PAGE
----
Article Summary:

What is meditation?

The Spirit Of Meditation

Meditation is like no other kind of study or practice. Meditation is not any set of ideas or activities. It is the exploration into what exists when there is no thought and no movement. Meditation is the practice of acknowledging the vastness within your own self. You can experience directly the source of your inner health and joy.

Normally we understand topics using the mind's thoughts and concepts. We build ideas and then compare these to other's to develop a view of the world. Self-knowledge usually refers to the collection of ideas we hold about ourselves. Any one set of ideas will inevitably be contrary to another set of ideas, and so go on endless discussions and even fights about which ideas are correct and best.

There is a vast amount of literature and philosophy regarding meditation; you could spend lifetimes analyzing and comparing the various paradigms and details. Thousands of schools of meditation exist all over the planet, including Zen, Hindu and Tibetan, each with countless lineages and teachers. For example, a thousand years ago, two religions in Tibet fought furiously for two hundred years over which of them was correct, until they finally realized they were both Buddhists!

Don't get me wrong, I do recommend reading as much as possible of as many schools as you can find! These ideas can help to clarify your thinking, but they also often confuse you as well. Study is needed, but more important is the direct experience gained by actually meditating. Also invaluable is a clear-headed meditation teacher who can guide you through your mind's conceptual mazes.

Information is not the same as the awareness that dawns in you in meditation. Meditation cannot be understood by study alone, since it is not a collection of ideas to learn. Meditation is the intentional practice of seeing beyond your mind's thought forms into the infinite and formless background space behind all your thoughts.

Start by stilling and strengthening your physical energy with exercises such as in Yoga and Tai Chi. Then, sit quietly and observe the natural activity in your mind as it is. Get to know your own thinking. Eventually, you can practice focusing your attention on one thought: A positive thought is usually preferable! With practice, over time, you will naturally begin to notice that behind this level of thinking in the mind there exists a dark and indescribable spaciousness. Your mind will try to label this with a concept as it always does with everything, but just continue to practice noticing whatever thoughts come along and then look past them again, into the space of no thought. Little by little, you will become more accustomed to this experience. It is not at all the same as sleep or dullness since you remain very alert and present, watching what and who exists. Your mind might resist this formlessness with endless chatter. Accept this as natural, and persevere!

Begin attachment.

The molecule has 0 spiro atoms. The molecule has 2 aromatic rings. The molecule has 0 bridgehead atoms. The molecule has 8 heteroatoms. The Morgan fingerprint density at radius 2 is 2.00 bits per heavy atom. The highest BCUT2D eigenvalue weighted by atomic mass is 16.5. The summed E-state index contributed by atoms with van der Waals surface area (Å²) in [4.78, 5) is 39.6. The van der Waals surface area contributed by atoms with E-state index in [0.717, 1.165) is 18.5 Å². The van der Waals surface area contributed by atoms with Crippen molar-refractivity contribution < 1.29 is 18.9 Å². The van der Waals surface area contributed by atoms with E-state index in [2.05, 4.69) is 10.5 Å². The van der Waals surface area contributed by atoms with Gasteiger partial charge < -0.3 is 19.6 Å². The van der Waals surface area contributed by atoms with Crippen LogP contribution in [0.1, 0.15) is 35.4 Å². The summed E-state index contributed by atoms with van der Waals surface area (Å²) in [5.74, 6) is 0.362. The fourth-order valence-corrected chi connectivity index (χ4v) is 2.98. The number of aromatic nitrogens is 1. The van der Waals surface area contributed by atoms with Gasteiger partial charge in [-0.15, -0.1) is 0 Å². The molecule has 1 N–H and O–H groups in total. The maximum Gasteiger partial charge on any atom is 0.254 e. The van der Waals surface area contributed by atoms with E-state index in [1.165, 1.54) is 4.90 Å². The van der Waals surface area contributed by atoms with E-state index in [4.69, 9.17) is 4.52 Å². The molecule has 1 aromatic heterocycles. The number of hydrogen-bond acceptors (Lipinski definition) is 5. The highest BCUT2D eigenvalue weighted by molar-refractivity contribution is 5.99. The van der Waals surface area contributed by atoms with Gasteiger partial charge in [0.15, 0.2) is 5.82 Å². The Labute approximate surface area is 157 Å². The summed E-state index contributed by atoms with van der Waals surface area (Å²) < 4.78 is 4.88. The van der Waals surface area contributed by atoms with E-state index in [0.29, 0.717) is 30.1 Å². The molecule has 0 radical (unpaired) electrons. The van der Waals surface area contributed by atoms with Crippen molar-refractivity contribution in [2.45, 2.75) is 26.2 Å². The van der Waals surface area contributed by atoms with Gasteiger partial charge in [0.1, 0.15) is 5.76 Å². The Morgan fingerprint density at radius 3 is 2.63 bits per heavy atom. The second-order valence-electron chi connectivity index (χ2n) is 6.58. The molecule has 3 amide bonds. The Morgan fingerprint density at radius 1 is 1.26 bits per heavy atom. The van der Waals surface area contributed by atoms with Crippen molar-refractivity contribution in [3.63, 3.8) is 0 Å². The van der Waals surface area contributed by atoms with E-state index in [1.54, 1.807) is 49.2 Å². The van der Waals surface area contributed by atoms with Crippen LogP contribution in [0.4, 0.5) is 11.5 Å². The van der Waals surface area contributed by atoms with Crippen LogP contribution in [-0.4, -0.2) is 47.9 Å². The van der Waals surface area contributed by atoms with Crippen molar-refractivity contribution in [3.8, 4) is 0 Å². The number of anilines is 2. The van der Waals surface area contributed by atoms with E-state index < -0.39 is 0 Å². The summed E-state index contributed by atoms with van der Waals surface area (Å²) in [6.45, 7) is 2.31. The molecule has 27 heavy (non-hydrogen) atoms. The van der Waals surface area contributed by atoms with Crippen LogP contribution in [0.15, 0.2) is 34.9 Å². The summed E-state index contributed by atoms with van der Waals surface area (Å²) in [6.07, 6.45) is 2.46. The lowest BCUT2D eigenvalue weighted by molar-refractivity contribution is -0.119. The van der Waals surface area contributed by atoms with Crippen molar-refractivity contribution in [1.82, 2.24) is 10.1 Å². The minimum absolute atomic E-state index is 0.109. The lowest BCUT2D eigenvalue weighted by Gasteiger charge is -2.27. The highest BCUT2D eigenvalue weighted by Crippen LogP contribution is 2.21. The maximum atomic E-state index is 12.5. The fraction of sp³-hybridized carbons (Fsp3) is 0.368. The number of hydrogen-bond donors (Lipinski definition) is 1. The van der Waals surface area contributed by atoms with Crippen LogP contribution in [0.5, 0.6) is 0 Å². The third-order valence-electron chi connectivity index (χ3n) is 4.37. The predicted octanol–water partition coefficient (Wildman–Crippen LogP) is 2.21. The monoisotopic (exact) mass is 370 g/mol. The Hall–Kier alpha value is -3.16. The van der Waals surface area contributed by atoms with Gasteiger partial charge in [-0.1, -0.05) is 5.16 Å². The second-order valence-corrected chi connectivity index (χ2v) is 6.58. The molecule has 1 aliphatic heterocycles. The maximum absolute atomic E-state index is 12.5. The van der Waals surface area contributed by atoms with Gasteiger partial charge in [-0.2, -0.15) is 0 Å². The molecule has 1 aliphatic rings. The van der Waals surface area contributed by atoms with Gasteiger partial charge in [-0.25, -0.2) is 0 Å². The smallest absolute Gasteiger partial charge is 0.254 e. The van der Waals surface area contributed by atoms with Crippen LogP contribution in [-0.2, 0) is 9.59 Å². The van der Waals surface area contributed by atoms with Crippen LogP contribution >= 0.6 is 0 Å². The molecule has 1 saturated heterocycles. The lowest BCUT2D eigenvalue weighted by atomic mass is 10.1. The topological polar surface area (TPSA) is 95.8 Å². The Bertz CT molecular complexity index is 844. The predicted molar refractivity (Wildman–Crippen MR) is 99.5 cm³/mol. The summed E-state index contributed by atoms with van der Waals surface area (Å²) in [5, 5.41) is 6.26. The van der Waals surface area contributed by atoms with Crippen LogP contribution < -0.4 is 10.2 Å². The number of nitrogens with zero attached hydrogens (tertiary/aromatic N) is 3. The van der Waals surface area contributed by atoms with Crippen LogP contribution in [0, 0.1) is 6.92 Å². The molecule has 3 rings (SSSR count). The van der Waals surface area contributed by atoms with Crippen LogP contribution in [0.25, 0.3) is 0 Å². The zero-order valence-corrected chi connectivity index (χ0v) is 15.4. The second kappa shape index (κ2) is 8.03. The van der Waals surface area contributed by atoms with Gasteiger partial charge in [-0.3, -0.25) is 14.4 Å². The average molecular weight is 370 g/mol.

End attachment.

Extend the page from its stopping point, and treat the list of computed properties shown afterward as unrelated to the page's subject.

Padma is one of Canada's best-known teachers of meditation and yoga. Padma writes and hosts a daily national tv series called Living Yoga with Padma. She has also produced two instructional dvds.

Padma studied meditation in the Himalayas of India for eight years. She mastered Sanskrit texts of philosophy and is authorized to teach meditation and yoga by the director of the International Meditation Institute of India.

Padma?s program perfectly unites ancient eastern wisdom with modern western living. In Canada, she has been educating yoga teachers, doctors and corporate clients in the subtle yogic arts of healing the body and clearing the mind.

Padma was director of the Padma Yoga and Meditation Center in Vancouver, B.C., and currently leads courses and workshops. Padma holds a B.Sc. in Biology from McGill University, Canada.

To each of her classes, Padma brings a rich wisdom of physical, intellectual and spiritual knowledge. She aims to awaken a freshness, freedom and health in all aspects of our lives.

For more information visit: Padma

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